It was at St. Peter that Fr. Becker met Chuck and Sue Bongert, with whom he remains close friends to this day. In fact, in 2014 — long after Fr. Becker had moved to a new parish — Sue had surgery in Oshkosh and Fr. Becker drove to see her the night before to wish her well.
“He’s a good priest and a good friend of our family,” Sue said. “He’s just a very good, kind pastor and a very holy man with good sermons. He spent a lot of time getting to know everyone in the parish. When people would come to church he’d greet all of us and give the kids a high-five. He always went out of his way to do things for others, and we appreciated that.”
Her husband, Chuck, was equally complimentary, saying Fr. Becker “had a certain way he liked things done, but he was always open to suggestions. He was a good leader in that way. He was truly top notch.”
After leaving Oshkosh, Fr. Becker was assigned to St. Mary Magdalene in Waupaca for five years, during which time he oversaw construction of a new church for the first time.
“That whole process was exciting and challenging,” he said.
Then, Fr. Becker moved to Ashwaubenon for a five-year assignment at Nativity of Our Lord Parish.
In 2011, he transitioned to oversee three parishes — St. Anne in Francis Creek, Holy Cross in Mishicot (which just completed a renovation) and St. Augustine in Kossuth (which closed in 2016). In addition, he also has served as administrator at Holy Rosary in Kewaunee for the past three years.
Fr. Becker said he cherishes the friendships and relationships he has forged with parishioners throughout northeast Wisconsin over the years.
“The people have always brought me a great deal of life and enjoyment,” he said. “I very much enjoy greeting people before all the Masses — that’s sort of my hallmark — either outside or in the church doorway. That has allowed me to get to know people really well. I have been doing that from the very start with the first parish I was at. I’ve always loved that.”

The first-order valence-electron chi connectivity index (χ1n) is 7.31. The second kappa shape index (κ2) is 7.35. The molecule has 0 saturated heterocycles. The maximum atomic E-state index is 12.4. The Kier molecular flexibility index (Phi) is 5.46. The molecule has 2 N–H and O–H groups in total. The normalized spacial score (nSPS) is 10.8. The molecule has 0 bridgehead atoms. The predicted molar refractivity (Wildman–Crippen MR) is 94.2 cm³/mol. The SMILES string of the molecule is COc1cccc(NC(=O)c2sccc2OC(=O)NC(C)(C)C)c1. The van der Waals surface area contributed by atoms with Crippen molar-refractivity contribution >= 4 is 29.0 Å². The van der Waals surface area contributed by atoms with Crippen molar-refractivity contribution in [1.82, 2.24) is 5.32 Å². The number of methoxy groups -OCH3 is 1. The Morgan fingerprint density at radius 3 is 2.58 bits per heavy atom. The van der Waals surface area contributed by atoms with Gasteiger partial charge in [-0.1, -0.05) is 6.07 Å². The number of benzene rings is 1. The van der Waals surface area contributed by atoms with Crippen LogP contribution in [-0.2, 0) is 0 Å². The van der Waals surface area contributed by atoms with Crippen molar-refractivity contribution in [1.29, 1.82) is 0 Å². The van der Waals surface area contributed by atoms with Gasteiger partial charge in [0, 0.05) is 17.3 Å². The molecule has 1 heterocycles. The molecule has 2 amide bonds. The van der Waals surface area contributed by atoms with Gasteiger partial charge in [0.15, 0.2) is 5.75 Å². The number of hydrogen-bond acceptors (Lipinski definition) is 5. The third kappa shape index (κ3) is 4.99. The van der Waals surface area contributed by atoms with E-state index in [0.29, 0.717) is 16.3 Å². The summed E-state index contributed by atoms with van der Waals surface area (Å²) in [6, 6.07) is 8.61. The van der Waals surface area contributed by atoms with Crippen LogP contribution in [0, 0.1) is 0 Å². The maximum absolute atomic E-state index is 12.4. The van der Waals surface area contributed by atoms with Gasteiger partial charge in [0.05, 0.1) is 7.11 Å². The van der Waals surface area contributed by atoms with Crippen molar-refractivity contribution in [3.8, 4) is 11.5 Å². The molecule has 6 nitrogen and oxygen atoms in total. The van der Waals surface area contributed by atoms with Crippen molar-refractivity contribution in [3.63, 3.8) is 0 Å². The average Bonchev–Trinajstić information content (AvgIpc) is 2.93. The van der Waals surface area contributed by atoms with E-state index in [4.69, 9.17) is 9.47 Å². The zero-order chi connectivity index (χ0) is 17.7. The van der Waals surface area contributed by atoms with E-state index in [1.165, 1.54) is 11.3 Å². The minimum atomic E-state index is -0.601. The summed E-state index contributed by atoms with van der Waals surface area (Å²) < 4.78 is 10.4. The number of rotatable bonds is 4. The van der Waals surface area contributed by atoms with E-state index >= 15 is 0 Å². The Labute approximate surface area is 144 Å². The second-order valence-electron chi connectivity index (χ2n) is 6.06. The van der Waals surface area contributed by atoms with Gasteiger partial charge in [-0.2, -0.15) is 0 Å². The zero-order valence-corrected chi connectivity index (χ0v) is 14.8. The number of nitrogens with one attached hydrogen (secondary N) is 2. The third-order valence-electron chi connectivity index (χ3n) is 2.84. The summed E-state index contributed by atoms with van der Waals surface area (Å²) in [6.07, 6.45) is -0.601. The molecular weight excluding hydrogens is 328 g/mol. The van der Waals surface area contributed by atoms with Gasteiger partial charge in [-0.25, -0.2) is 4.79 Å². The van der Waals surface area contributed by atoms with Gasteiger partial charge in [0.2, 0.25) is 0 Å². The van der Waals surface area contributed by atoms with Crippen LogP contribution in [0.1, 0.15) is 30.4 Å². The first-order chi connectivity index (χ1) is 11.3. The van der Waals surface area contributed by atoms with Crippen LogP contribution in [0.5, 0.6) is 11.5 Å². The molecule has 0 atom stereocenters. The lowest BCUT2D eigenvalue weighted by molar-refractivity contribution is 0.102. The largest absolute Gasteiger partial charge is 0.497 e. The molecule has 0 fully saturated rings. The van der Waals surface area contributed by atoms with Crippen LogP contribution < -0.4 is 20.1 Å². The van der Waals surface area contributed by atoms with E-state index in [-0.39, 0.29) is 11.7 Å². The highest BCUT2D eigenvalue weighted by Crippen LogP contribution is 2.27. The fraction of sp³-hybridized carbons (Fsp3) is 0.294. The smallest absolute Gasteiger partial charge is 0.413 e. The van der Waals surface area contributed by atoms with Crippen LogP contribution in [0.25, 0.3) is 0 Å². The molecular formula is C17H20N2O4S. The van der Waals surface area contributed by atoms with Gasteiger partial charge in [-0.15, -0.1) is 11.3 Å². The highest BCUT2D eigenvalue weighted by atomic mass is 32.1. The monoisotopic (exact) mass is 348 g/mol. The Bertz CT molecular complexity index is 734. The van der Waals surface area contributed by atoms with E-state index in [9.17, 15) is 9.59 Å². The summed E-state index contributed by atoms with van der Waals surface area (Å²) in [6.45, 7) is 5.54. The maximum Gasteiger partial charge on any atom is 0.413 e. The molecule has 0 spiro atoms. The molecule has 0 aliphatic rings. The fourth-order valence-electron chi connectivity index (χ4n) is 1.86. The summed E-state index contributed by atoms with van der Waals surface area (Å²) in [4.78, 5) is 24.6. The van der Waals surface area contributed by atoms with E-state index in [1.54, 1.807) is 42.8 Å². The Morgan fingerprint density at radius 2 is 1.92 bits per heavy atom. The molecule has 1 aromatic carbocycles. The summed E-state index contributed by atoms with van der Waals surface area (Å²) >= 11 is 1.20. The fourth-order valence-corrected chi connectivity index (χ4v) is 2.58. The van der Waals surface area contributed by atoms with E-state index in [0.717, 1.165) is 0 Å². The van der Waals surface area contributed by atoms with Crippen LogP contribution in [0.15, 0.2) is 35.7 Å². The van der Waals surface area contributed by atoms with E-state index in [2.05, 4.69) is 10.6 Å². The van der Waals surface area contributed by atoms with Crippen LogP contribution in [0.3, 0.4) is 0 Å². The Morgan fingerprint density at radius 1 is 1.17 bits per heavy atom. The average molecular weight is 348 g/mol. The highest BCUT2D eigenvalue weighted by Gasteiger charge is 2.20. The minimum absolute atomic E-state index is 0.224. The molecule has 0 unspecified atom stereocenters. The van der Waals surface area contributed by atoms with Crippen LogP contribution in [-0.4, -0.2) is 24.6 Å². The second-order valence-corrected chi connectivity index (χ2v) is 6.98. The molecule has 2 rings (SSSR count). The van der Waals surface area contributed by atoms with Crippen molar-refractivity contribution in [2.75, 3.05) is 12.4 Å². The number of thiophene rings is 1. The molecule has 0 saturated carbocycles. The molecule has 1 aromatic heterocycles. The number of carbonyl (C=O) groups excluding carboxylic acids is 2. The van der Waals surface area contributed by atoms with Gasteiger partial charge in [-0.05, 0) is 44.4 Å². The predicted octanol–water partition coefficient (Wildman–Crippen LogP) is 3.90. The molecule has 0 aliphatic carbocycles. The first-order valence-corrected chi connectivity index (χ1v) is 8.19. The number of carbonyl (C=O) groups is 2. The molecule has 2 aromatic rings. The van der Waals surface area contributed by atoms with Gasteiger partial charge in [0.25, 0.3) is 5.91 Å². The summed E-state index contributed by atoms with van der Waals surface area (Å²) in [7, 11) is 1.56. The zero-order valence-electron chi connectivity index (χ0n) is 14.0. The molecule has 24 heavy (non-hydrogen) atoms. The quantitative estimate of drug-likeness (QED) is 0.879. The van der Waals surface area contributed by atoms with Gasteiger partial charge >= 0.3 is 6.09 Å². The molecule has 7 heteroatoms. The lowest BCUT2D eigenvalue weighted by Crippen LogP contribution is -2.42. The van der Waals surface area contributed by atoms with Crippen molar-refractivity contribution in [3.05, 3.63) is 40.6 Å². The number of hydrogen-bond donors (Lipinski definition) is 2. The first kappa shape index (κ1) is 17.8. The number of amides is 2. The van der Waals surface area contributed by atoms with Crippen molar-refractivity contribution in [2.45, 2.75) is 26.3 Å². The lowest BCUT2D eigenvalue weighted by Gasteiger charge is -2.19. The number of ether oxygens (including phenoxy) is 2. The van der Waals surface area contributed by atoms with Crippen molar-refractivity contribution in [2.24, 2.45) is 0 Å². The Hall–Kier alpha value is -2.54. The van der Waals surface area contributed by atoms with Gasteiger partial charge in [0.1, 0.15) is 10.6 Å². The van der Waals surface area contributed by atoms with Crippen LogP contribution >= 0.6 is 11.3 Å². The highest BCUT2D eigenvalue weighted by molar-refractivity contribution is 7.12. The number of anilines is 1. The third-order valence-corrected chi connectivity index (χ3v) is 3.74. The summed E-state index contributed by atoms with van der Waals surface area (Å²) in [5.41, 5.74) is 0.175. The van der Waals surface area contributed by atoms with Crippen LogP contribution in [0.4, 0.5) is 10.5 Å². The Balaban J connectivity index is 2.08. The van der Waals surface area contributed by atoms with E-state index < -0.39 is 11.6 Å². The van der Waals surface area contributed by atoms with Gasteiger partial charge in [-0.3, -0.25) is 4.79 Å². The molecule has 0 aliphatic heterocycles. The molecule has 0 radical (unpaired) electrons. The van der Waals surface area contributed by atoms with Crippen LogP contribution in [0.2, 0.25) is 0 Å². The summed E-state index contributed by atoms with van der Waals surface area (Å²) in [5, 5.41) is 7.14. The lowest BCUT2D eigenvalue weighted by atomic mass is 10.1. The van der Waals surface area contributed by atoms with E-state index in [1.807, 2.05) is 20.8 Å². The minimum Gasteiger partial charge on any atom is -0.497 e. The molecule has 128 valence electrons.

One thing Fr. Becker hasn’t enjoyed is witnessing the steady decline in church attendance.
“The number of people going to church and involved in church has been decreasing for a long time, and that’s sad to see,” he said. “A parish used to be much more central to people’s lives. I have seen how they aren’t nearly as central anymore. … If I knew why, we’d try to change it. It’s just part of the culture now. It’s part of where society is going.”
But that won’t stop Fr. Becker from doing whatever he can to help others. Upon returning in mid-August from his much-deserved road trip, Fr. Becker intends to fill a ministry role at hospitals and nursing homes in the Fox Cities.
When asked what he’d like people to remember about him years from now, Fr. Becker said, “I’d like them to say I was enthusiastic, that I was prayerful, that I involved people in decisions, and that I was able to lead them into a deeper relationship with Jesus. I’d like them to say I was a good priest who helped others.”
That’s precisely the impression he left on Chuck Bongert.
“I truly can’t say enough good things about the man,” Chuck said.